Ontario’s Literacy Volunteers - A Profile

In 2005, Community Literacy Ontario conducted a survey of community literacy agencies and their volunteers in order to gain a clearer understanding of the contributions made by volunteers. The results of this research are contained in CLO’s resource Literacy Volunteers: Value Added.

A basic profile of literacy agencies and their volunteers is provided in the chart below. Comparative figures for volunteers in general are also included.

 

Literacy Volunteers in Ontario

Volunteers in General*

Average Number of Volunteers per Agency

57

 

Total Number of Volunteers in Ontario’s Community-based Literacy Agencies

5,985

 

Length of Time Served

3.5

 

Age of Volunteers

58% over age 50
2% under age 21

22% are over age 55
18% under age 24

Gender Ratio

78% women
22% men

54% women
46% men

Education Level of Volunteers

65% have a post secondary degree/diploma

53% have a post secondary degree/diploma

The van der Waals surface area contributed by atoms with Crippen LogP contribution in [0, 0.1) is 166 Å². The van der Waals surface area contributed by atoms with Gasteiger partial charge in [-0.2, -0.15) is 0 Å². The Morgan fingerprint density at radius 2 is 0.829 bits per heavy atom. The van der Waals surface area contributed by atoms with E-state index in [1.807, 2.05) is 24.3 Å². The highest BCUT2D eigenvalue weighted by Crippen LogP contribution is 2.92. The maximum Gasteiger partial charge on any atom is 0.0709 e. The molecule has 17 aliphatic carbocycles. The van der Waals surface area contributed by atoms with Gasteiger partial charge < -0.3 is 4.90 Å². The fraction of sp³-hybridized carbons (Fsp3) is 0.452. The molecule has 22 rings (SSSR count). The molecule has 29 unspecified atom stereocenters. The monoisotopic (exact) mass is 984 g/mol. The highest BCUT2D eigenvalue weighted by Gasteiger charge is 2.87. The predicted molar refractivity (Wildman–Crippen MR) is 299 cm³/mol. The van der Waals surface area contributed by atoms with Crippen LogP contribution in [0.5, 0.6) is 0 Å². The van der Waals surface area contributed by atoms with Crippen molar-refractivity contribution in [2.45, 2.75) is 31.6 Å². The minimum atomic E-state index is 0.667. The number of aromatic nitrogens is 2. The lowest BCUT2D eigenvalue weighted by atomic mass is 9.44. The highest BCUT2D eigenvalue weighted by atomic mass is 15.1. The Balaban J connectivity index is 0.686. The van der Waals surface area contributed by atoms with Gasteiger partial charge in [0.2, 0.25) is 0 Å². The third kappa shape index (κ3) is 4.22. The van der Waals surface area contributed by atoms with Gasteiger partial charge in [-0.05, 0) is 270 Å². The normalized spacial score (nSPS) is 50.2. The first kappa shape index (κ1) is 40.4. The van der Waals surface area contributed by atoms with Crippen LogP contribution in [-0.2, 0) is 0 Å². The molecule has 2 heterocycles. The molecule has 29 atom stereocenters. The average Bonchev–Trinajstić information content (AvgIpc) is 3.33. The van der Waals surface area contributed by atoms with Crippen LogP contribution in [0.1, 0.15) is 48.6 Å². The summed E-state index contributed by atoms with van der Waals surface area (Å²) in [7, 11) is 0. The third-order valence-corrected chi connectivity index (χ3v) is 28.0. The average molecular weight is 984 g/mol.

* based on data from the 2000 National Survey of Giving, Volunteering and Participating

This comparison highlights some of the critical differences between the ‘typical’ literacy volunteer in Ontario and volunteers in general.

Three key differences are noted:

Literacy volunteers are older - 58% of volunteers in Ontario’s community literacy agencies are over the age of 50 and only 2% of literacy volunteers are under the age of 21. This is a substantially different profile than volunteers in general.

More women than men volunteer — 78% of literacy volunteers are women, and 22% are men. The 2000 National Survey of Giving, Volunteering and Participating found that almost equal percentages of Canadian women and men volunteer (54% and 46% respectively).

Literacy Volunteers are well-educated — 65% of volunteers in Ontario’s community literacy agencies have at least a college or university degree, compared with 53% of volunteers in Canada generally.

Understanding the profile of current literacy volunteers can help agencies recruit new volunteers. Agencies with limited resources for recruitment may choose to focus their efforts on those groups identified in the profile as most likely to volunteer in their agency.

Conversely, agencies may try to expand their volunteer base by concentrating on reaching those groups of people underrepresented in the volunteer profile. Either way understanding the profile of literacy volunteers can help inform your recruiting choices.